I Never Drove a Bulldozer

With mirth and laughter let old wrinkles come. William Shakespeare

Did old age sneak up on you? Me neither. It doesn’t take a rocket scientist to know the difference between freckles and liver spots. We can either give in to the crushing depression caused by loss of beauty, strength, and bladder control, or laugh in the face of impending olditude.

Bulldozer mediumI chose the latter when I released my new humor book, I Never Drove a Bulldozer / There’s a Hole in my Bucket List. Several agents critiqued the manuscript and gave me a double thumbs up, then went on to say that humor doesn’t sell. In the service to the newly old, and flying in the face of common sense wisdom, I decided to release my book anyway.

Topics to help ease you through the rigors of middle age:

  • Unless you are the Unibomber, you’re going to find yourself in the company of other people. Our relationships can either evolve as we grow older, or we can get used to writing manifestos and cleaning litter boxes.
  • Memory is one of the first things to go as we age. Be careful not to get arrested for vagrancy as you stand outside the Starbucks trying to remember the difference between a tall and a grande. Bail is normally set at the price of a tall.
  • I’ve looked in enough three-way mirrors at the mall, that I’ve decided the only way to draw the eyes away from my trouble spots is to set fire to the dressing room.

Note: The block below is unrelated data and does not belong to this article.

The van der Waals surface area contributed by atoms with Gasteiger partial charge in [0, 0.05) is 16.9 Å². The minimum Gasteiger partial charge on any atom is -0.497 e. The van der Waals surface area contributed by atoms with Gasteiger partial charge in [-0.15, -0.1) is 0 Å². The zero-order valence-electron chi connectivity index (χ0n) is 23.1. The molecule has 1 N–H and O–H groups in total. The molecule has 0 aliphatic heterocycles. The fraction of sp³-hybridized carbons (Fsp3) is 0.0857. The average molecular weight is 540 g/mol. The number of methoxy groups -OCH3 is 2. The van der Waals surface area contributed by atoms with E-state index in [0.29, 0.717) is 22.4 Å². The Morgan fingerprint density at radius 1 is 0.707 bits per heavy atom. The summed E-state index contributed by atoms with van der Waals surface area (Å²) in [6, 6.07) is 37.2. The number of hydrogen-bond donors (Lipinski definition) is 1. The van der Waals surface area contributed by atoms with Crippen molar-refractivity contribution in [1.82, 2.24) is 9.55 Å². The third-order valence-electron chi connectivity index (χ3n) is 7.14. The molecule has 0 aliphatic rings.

• I’ve started planning on how to fill those empty hours once I retire. The senior center is planning an arts and crafts day teaching taxidermy. It’s BYORK (bring your own road kill).

You too can join the cool crowd and have a copy sitting on the back of your toilet seat. The book is available in paperback or Kindle at Amazon.

Karla Telega is the award winning author of Box of Rocks, a humorous mystery. She has edited two humor anthologies, blogs for Skirt.com Emagazine, and owns the Tart Cookies publishing imprint. She has dedicated her remaining years to making people laugh, losing twenty pounds, and avoiding periodontal disease. You can follow Karla on her humor blog at telegatales.com Click here to see all her listings on Amazon.

Reviews Of Norma Beishir’s “Final Hours” and “Chasing The Wind”

An excerpt from Chasing the Wind

Connor~ ”There’s something else I’ve never told you about. I’ve had a nightmare–the same one–since I was fifteen. It’s always the same, it never changes. There’s a violent storm. I’m in the water, and it’s very cold. The current is overwhelming me. I’m struggling to stay affloat. I see a light, a boat, and try to swim toward it. There’s someone on the deck, calling to me, reaching for me, but I can’t quite make it. I see your face, just once, before I’m pulled under.”

Lynne~ “Mine?” Lynne asked.